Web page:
Police officials have characterized the slower response times as an “expected byproduct of a depleted force that has witnessed an overwhelming wave of retirements, resignations and disability leaves” due to post-traumatic stress.

“There’s really been a very fundamental challenge to our sense of purpose in law enforcement,” said interim Minneapolis Police Chief Amelia Huffman. “(Minneapolis) is the eye of the storm. So all of those challenges and the pressure is magnified, you know, a hundred fold — a thousand fold.”

This post was originally published at Zero Hedge

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Major London Department Store Gives Up on Calling Police to Catch Shoplifters

Presumably they were busy doing the Macarena at the gay pride parade.

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Claire Doherty via Getty Images

London department store Fortnum and Mason has given up on calling police to catch shoplifters and is instead using its own private detectives to apprehend thieves.

The upmarket brand has “lost faith in the police” in response to rising levels of shoplifting, partly driven by the cost of living crisis.

Responding to Fortnum and Mason’s decision to use its own security to catch thieves, the Metropolitan Police said businesses were “entitled to employ security companies to provide additional safety for themselves or their premises.”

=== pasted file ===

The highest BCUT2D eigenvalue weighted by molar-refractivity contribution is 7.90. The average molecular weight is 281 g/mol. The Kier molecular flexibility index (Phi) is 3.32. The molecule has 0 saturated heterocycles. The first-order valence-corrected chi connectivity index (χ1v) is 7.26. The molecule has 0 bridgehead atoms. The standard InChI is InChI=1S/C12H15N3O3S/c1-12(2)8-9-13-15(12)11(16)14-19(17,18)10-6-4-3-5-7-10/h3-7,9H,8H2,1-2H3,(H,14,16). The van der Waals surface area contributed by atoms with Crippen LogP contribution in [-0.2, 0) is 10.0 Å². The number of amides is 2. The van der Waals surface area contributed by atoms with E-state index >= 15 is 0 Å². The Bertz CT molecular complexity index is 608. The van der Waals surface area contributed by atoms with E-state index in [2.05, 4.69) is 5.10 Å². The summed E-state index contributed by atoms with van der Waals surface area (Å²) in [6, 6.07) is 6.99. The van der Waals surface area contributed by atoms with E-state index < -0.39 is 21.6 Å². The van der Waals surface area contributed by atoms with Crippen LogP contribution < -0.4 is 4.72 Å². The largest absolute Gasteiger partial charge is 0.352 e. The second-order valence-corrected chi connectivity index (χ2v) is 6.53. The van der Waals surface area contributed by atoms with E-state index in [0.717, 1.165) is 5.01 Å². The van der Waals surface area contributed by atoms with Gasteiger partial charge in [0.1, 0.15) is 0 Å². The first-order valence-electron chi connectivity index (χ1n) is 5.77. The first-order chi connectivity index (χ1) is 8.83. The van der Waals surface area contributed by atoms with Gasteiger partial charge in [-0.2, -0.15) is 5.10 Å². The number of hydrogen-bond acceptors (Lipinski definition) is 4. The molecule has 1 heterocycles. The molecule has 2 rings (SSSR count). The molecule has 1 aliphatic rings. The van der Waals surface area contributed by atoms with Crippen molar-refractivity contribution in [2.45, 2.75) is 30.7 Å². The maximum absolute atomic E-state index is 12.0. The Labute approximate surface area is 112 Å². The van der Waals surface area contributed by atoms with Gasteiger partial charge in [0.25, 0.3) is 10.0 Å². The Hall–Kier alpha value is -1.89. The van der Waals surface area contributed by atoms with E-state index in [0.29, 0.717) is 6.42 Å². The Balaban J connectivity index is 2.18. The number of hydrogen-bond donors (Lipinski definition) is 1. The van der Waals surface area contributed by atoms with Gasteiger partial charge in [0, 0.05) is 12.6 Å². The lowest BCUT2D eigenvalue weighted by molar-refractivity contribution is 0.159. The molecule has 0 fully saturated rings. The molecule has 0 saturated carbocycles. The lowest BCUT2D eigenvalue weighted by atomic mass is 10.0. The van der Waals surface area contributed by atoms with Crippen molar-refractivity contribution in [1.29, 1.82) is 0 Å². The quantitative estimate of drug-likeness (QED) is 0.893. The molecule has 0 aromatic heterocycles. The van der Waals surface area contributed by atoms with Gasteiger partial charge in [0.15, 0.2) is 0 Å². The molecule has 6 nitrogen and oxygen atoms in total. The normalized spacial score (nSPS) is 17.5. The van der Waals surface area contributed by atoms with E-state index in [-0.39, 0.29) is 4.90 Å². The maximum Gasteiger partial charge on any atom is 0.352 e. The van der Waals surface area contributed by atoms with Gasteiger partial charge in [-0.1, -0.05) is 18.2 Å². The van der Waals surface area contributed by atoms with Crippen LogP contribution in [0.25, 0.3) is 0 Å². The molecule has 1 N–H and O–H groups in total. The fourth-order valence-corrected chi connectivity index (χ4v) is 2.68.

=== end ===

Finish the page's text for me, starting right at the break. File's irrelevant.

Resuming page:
“Home Office figures published in April revealed that shoplifting prosecutions had fallen to an all-time low,” reports the Telegraph. “Just one in six (16.8 per cent) shoplifting offences reported to police resulted in a charge, nearly half the rate of 30.8 per cent five years previously.”

Between 200,000 and 300,000 shoplifting offences go unpunished every year, while untold thousands more are never even reported.

Citing a lack of resources, police departments across the UK have stopped responding to or investigating some crimes, with their officers presumably being more interested in performing dance routines at gay pride parades.

Car theft in London has effectively been decriminalized, with just 277 out of 55,000 offences being solved by Scotland Yard, a 0.5% success rate.

Back in 2015, the head of the National Police Chiefs’ Council said that due to a lack of resources, officers would be unable to attend some burglaries. In 2018, it was revealed that two thirds of burglaries are not even investigated.

Despite many crimes going unsolved, there are still plenty of resources available to prosecute people for saying offensive things or making edgy social media posts.

Back in June, a man was jailed for 20 weeks for the ‘crime’ of posting offensive George Floyd memes in private WhatsApp and Facebook group chats.

In 2017, it was reported that British police had arrested 3,395 people for ‘offensive online comments’ in the space of a year.